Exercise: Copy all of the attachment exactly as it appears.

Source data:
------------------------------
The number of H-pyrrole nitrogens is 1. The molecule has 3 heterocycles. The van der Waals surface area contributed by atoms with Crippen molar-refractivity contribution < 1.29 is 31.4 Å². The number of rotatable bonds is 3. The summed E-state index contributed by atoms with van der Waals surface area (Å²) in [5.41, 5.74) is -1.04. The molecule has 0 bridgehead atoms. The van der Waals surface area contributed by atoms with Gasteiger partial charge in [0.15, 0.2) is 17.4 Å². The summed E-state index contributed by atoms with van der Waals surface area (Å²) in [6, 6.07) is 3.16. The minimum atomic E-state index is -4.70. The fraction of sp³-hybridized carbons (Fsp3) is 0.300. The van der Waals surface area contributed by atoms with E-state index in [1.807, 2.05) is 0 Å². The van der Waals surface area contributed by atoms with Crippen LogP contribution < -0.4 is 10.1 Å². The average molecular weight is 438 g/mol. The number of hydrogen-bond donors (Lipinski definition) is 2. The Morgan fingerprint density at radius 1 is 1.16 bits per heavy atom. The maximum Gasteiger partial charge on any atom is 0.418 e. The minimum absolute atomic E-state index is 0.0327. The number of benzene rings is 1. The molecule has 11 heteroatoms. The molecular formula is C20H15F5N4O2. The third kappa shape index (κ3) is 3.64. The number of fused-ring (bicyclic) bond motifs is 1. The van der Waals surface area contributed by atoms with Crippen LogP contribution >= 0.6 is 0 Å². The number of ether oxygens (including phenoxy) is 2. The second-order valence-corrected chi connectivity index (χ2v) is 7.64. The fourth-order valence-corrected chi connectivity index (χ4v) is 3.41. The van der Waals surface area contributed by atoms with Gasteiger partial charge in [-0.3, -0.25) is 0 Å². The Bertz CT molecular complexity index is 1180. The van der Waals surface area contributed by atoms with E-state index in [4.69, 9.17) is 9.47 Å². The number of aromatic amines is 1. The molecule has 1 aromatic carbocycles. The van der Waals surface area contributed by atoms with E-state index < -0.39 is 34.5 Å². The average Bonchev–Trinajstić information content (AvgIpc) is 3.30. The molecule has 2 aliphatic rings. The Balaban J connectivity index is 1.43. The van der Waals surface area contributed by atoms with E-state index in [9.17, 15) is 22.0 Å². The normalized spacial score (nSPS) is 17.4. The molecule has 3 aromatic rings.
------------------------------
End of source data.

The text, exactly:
The number of H-pyrrole nitrogens is 1. The molecule has 3 heterocycles. The van der Waals surface area contributed by atoms with Crippen molar-refractivity contribution < 1.29 is 31.4 Å². The number of rotatable bonds is 3. The summed E-state index contributed by atoms with van der Waals surface area (Å²) in [5.41, 5.74) is -1.04. The molecule has 0 bridgehead atoms. The van der Waals surface area contributed by atoms with Gasteiger partial charge in [0.15, 0.2) is 17.4 Å². The summed E-state index contributed by atoms with van der Waals surface area (Å²) in [6, 6.07) is 3.16. The minimum atomic E-state index is -4.70. The fraction of sp³-hybridized carbons (Fsp3) is 0.300. The van der Waals surface area contributed by atoms with E-state index in [1.807, 2.05) is 0 Å². The van der Waals surface area contributed by atoms with Crippen LogP contribution < -0.4 is 10.1 Å². The average molecular weight is 438 g/mol. The number of hydrogen-bond donors (Lipinski definition) is 2. The Morgan fingerprint density at radius 1 is 1.16 bits per heavy atom. The maximum Gasteiger partial charge on any atom is 0.418 e. The minimum absolute atomic E-state index is 0.0327. The number of benzene rings is 1. The molecule has 11 heteroatoms. The molecular formula is C20H15F5N4O2. The third kappa shape index (κ3) is 3.64. The number of fused-ring (bicyclic) bond motifs is 1. The van der Waals surface area contributed by atoms with Crippen LogP contribution >= 0.6 is 0 Å². The number of ether oxygens (including phenoxy) is 2. The second-order valence-corrected chi connectivity index (χ2v) is 7.64. The fourth-order valence-corrected chi connectivity index (χ4v) is 3.41. The van der Waals surface area contributed by atoms with Gasteiger partial charge in [-0.3, -0.25) is 0 Å². The Bertz CT molecular complexity index is 1180. The van der Waals surface area contributed by atoms with E-state index in [4.69, 9.17) is 9.47 Å². The number of aromatic amines is 1. The molecule has 1 aromatic carbocycles. The van der Waals surface area contributed by atoms with E-state index < -0.39 is 34.5 Å². The average Bonchev–Trinajstić information content (AvgIpc) is 3.30. The molecule has 2 aliphatic rings. The Balaban J connectivity index is 1.43. The van der Waals surface area contributed by atoms with E-state index in [9.17, 15) is 22.0 Å². The normalized spacial score (nSPS) is 17.4. The molecule has 3 aromatic rings.